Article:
SYCAMORE – The Sycamore Park District is getting a grant of about
$1.7 million to help connect its trail system.
The park district’s grant application with the Illinois Department of Transportation was one of 53 approved for 2018 out of more than 200 submitted, and the funds will help with the district’s
$2.2 million plan to expand the Great Western Trail, according to Dan Gibble, the park district’s executive director.
The grant will pay for three-quarters of the engineering and construction cost for a less-than-mile-long paved trail from the Sycamore Forest Preserve – the current western end of the trail – to the Brickville Road parking access to Sycamore Lake and Leon Larson parks.
The first of the three segments of the trail going from Sycamore Middle School to Brickville Road was funded by an IDOT grant awarded to the Sycamore Park District in 2016. Construction for that segment begins this summer, Gibble said.
The park district plans to submit an application to the state program to fund the final segment of the trail, Page Street to Old Mill Park, during the next granting cycle in 2020. Gibble said the trail will be almost all the way across Sycamore once the first two phases are complete.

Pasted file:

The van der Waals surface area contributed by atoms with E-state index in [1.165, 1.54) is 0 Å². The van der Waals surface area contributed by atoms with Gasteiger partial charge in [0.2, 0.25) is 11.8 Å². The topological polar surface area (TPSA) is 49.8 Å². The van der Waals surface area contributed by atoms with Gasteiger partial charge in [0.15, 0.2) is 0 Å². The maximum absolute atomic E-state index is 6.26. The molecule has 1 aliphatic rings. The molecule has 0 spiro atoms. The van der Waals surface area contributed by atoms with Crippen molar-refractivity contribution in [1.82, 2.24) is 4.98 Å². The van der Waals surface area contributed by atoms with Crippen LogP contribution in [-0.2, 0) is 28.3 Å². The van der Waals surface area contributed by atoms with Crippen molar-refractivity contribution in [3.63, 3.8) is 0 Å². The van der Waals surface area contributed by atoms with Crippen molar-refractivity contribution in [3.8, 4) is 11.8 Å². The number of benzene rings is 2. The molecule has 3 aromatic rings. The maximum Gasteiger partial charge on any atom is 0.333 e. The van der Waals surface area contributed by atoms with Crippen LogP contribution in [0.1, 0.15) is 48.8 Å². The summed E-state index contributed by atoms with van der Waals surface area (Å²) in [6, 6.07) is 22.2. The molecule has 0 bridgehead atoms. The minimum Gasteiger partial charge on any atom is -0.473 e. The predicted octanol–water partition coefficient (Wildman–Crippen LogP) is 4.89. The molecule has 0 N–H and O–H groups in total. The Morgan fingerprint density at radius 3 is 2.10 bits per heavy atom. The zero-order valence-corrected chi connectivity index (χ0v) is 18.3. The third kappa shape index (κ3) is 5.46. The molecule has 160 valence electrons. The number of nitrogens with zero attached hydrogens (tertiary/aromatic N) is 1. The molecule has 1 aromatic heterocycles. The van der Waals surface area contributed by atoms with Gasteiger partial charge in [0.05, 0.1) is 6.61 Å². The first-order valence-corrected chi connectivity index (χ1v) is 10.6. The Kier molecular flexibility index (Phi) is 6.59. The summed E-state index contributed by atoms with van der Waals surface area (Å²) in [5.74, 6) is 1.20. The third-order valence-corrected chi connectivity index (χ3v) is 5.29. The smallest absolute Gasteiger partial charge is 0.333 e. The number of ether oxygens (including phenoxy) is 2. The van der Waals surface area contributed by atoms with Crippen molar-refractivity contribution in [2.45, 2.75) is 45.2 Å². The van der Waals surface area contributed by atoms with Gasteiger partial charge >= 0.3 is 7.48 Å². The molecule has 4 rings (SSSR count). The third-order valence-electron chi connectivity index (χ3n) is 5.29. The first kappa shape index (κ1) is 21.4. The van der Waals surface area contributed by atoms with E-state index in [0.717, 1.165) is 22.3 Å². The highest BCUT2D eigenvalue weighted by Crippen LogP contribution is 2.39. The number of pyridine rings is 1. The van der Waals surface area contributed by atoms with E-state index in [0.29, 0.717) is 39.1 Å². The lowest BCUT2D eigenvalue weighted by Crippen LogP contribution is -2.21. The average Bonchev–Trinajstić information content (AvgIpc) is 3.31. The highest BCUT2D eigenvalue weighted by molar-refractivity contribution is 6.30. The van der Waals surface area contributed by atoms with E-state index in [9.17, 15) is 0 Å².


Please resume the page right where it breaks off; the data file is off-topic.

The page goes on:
“We’re piecing that puzzle together,” Gibble said.
Gibble said the park district hired an independent survey company to talk to residents in 2011 and 2013.
In those surveys, the Great Western Trail connection projects were the No. 1 priority for those residents, and that’s how it ended up in the park district’s $13 million long-range plan called ACTION 2020.
Gibble said six other projects came up in those surveys that became part of the 2020 plan, including a community center that recently opened, a soccer and baseball complex, a new water irrigation system at the park district’s golf club, a dog park and a splash pad.
“Everybody wants everything, but you can only afford so much,” Gibble said.
Even if the park district didn’t get those grants, Gibble said, it’s still in the city’s plan to find funding for the projects. A tax rate increase in 2014 and a $1 million fundraising campaign for the projects will help pay for it regardless, he said, but it would take a lot longer to complete them without the help of grant money.
“Certainly, the grants make it very much more possible,” Gibble said.